Included here are the deserts in and around Mongolia including the Gobi Desert.

Mongolian Desert and Semi Desert

This formation represents one of the most extensive natural area of the world covering some 1.75 million square kilometres and ranging over much of Inner Mongolia and the Sinkiang region and extending into other areas such as Tsinghai. The soils are typically low in organic matter and often saline. In the semi desert areas the vegetation is sparse and limited to draught resistant grasses and shrubs and various halophytes, but is generally typified by a variety of Stipa, Cleistogenes and Allium species. The main shrubs include Artemisia caespitosa, A. incana, Caragana bungei, C. pygmaea, Salsola passerina, Sympegma regelii, Tanacetum achillaeoides, T. fruticulosum, T. trifidum and the endemic Artemisia xerophytica (Asteraceae) and Potaninia mongolica (Rosaceae).  In the more extreme desert the vegetation becomes very sparse and patchy. The main species, particularly in saline areas, include Agriophyllum gobicum, Alhagi camelorum, Anabasis brevifolia, Calligonum mongolicum, Caragana leucophylla, Echinopilon divaricatum, Eurotia ceratoides, Kalidium gracile, Nanophyton erinaceum, Peganum nigellastrum, Salsola ruthenica and the endemic Ephedra przewalskii (Ephedraceae) and Nitraria sphaerocarpa (Nitrariaceae). Other characteristic species include the small tree Haloxylon ammodendron together with various species of Reaumuria (e.g. R. soongorica), Salsola passerina, Convolvlus gortschakovii, while the endemics or near endemics include Brachanthemum gobicum (Asteraceae), Potaninia mongolica (Rosaceae) and Zygophyllum xanthoxylon (Zygophyllaceae). 

In the most drought-ridden areas Ephedra przewalskii may become dominant in association with other endemics such as Ammopiptanthus mongolicus (Fabaceae) and Gymnocarpos przewalskii (Caryophyllaceae), while in the gypsum deserts Nitraria sphaerocarpa becomes more conspicuous. However, in areas surrounding Lap Nor (the central saline lake) in the Takla Makan Desert the vegetation is made up of just two psammophytes: Agriophyllum arenarum and Corispermum hyssopifolium. On the other hand, the Alashan Desert unlike the Takla Makan or the Ordus deserts is not an unbroken expanse of barren sand. It also includes areas of steppe, gravel desert, marshes and oases, and some of the sand dunes of this desert can reach heights of over 150 m and regarded among the highest in the world. In these more typical desert areas, one of the main psammophytes is the endemic or near endemic Calligonum mongolicum (Polygonaceae). With roots that can penetrate to a depth of 30 m it is well adapted to these arid conditions. Commonly associated species include grasses such as Agriophyllum gobicum, Peganum harmala, Pugionium dolabratum, Timouria villosa and the small tree Haloxylon ammodendron. The latter can reach heights of about 6 m and can form open stands but usually occurs as isolated trees. Ground vegetation usually consists of Convolvulus ammannii, C. tragacanthoides, Inula salsoloides, Kalidium gracile and Nitraria schoberi. In the western part of the Alashan there are extensive gravel deserts. Here a low scrub predominates with species such as Alhagi kirghisorum, Ephedra equisetina, Lycium ruthenicum, Zygophyllum xanthoxylum and the endemic or near endemic Piptanthus mongolicus (Fabaceae). Other endemic species found here include Arnebia szecheny (Boraginaceae), Artemisia xerophytica (Asteraceae), Astragalus dengkouensis (Fabaceae), Brachanthemum pulvinatum (Asteraceae), Calligonum alaschanicum (Polygonaceae), Cancrinia lasiocarpa (Asteraceae), Caragana korshinskii (Fabaceae), Chesneya mongolica (Fabaceae), Cistanche sinensis (Orobanchaceae), Clematis canescens (Ranunculaceae), Corispermum patelliforme (Chenopodiaceae), Cornulaca alaschanica (Chenopodiaceae), Cynanchum cathayense (Apocynaceae), Dontostemon senilis (Brassicaceae), Elachanthemum intricatum (Asteraceae), Euphorbia kozlovii (Euphorbiaceae), Iris bungei (Iridaceae), Kalidium sinicum (Amaranthaceae), Kochia macroptera (Amaranthaceae), Lappula deserticola (Boraginaceae), Lepidium alaschanicum (Brassicaceae), Medicago alaschanica (Fabaceae), Microstigma brachycarpum (Brassicaceae), Myricaria platyphylla (Tamaricaceae), Oxytropis langshanica (Fabaceae), Panzeria alaschanica (family?), Potaninia mongolica (Rosaceae), Prunus mongolica (Rosaceae), Pugonium calcaratum (family?), Reaumuria trigyna (Tamaricaceae), Salsola ikonnikovii (Chenopodiaceae), Saussurea petrovii (Asteraceae), Scorzonera capito (Asteraceae), Spongiocarpella grubovii (Fabaceae), Sterigmostemon matthioloides (Brassicaceae), Stilpnolepis centriflora (Asteraceae), Stipa mongolorum (Poaceae), Suaeda przewalskii (Chenopodiaceae), Tamarix austromongolica (Tamaricaceae), Tetraema mongolica (family?), Tugarinovia mongolica (Asteraceae) and Zygophyllum mucronatum (Zygophyllaceae).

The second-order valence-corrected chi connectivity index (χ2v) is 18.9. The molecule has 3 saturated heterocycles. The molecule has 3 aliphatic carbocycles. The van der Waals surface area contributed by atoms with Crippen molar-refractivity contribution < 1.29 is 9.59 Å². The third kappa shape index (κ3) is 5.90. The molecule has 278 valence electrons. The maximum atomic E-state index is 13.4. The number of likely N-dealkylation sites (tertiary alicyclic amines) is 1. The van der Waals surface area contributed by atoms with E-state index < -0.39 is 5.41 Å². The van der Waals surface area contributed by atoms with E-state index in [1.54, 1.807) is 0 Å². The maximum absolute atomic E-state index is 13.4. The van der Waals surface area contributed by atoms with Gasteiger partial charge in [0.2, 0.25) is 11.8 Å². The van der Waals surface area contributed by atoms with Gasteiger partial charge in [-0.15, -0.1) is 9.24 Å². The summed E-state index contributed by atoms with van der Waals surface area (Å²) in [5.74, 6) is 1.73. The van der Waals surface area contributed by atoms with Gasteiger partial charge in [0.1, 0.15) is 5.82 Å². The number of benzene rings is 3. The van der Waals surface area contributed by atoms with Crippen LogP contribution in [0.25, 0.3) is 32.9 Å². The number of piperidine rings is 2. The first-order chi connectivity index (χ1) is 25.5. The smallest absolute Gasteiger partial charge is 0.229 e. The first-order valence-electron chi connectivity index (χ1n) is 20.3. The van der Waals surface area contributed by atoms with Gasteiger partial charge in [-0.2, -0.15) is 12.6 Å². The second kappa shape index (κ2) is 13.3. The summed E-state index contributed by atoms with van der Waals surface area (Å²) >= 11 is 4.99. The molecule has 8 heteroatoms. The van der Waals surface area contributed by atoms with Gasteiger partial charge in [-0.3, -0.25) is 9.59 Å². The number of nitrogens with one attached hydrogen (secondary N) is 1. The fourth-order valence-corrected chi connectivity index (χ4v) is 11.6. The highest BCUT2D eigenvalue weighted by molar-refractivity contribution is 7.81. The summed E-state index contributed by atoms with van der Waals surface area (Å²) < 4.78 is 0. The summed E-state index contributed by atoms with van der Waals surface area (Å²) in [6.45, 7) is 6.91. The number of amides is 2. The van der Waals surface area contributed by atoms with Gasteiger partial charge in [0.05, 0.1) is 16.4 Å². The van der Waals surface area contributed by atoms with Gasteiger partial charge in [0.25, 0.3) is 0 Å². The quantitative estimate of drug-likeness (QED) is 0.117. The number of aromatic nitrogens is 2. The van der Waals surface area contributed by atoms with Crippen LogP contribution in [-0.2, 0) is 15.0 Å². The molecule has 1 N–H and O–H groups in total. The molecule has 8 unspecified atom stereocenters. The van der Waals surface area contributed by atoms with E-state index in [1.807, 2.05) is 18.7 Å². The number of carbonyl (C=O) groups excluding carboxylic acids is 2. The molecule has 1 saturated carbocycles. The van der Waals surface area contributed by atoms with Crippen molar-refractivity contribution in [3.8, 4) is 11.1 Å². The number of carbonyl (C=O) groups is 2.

Gunin, P., Vostokova, E. A., Dorofeyuk, N. I., Tarasov, P. E. & Black, C. C. 1999. Vegetation Dynamics of Mongolia. Kluwer Academic Publishers.

Hilbig, W. 1995. The vegetation of Mongolia. SPB Academic Publishing, Amsterdam.

Walter, H. & Box, E. O. 1983. Deserts of Central Asia. In: Ecosystems of the World 5 - Temperate Deserts and Semi-Deserts. Ed. N. E. West. Elsevier Scientific Publishing Company.